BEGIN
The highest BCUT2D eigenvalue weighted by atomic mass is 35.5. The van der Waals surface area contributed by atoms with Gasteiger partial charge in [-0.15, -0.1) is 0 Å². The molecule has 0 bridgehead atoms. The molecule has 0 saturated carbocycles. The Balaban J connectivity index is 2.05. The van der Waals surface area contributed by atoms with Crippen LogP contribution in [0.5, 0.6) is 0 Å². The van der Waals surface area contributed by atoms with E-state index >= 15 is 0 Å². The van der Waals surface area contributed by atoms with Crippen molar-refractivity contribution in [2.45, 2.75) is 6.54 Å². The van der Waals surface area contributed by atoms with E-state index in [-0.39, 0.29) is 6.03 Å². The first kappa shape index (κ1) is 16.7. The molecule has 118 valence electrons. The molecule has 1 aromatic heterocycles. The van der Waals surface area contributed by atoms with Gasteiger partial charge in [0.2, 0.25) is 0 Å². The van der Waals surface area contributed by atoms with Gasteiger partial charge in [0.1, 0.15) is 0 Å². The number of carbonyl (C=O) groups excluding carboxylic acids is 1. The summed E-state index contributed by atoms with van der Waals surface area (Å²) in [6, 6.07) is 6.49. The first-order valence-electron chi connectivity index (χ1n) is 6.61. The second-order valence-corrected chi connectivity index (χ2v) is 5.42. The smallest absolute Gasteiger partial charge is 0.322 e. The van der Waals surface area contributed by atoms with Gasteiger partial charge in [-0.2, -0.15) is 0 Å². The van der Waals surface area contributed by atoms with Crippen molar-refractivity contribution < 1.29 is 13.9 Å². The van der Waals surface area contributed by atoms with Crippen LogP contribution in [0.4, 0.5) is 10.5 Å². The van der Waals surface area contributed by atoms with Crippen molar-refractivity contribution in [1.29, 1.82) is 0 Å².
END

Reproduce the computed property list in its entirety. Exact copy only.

The highest BCUT2D eigenvalue weighted by atomic mass is 35.5. The van der Waals surface area contributed by atoms with Gasteiger partial charge in [-0.15, -0.1) is 0 Å². The molecule has 0 bridgehead atoms. The molecule has 0 saturated carbocycles. The Balaban J connectivity index is 2.05. The van der Waals surface area contributed by atoms with Crippen LogP contribution in [0.5, 0.6) is 0 Å². The van der Waals surface area contributed by atoms with E-state index >= 15 is 0 Å². The van der Waals surface area contributed by atoms with Crippen molar-refractivity contribution in [2.45, 2.75) is 6.54 Å². The van der Waals surface area contributed by atoms with E-state index in [-0.39, 0.29) is 6.03 Å². The first kappa shape index (κ1) is 16.7. The molecule has 118 valence electrons. The molecule has 1 aromatic heterocycles. The van der Waals surface area contributed by atoms with Gasteiger partial charge in [0.2, 0.25) is 0 Å². The van der Waals surface area contributed by atoms with Gasteiger partial charge in [0.1, 0.15) is 0 Å². The number of carbonyl (C=O) groups excluding carboxylic acids is 1. The summed E-state index contributed by atoms with van der Waals surface area (Å²) in [6, 6.07) is 6.49. The first-order valence-electron chi connectivity index (χ1n) is 6.61. The second-order valence-corrected chi connectivity index (χ2v) is 5.42. The smallest absolute Gasteiger partial charge is 0.322 e. The van der Waals surface area contributed by atoms with Gasteiger partial charge in [-0.2, -0.15) is 0 Å². The van der Waals surface area contributed by atoms with Crippen molar-refractivity contribution < 1.29 is 13.9 Å². The van der Waals surface area contributed by atoms with Crippen LogP contribution in [0.4, 0.5) is 10.5 Å². The van der Waals surface area contributed by atoms with Crippen molar-refractivity contribution in [1.29, 1.82) is 0 Å².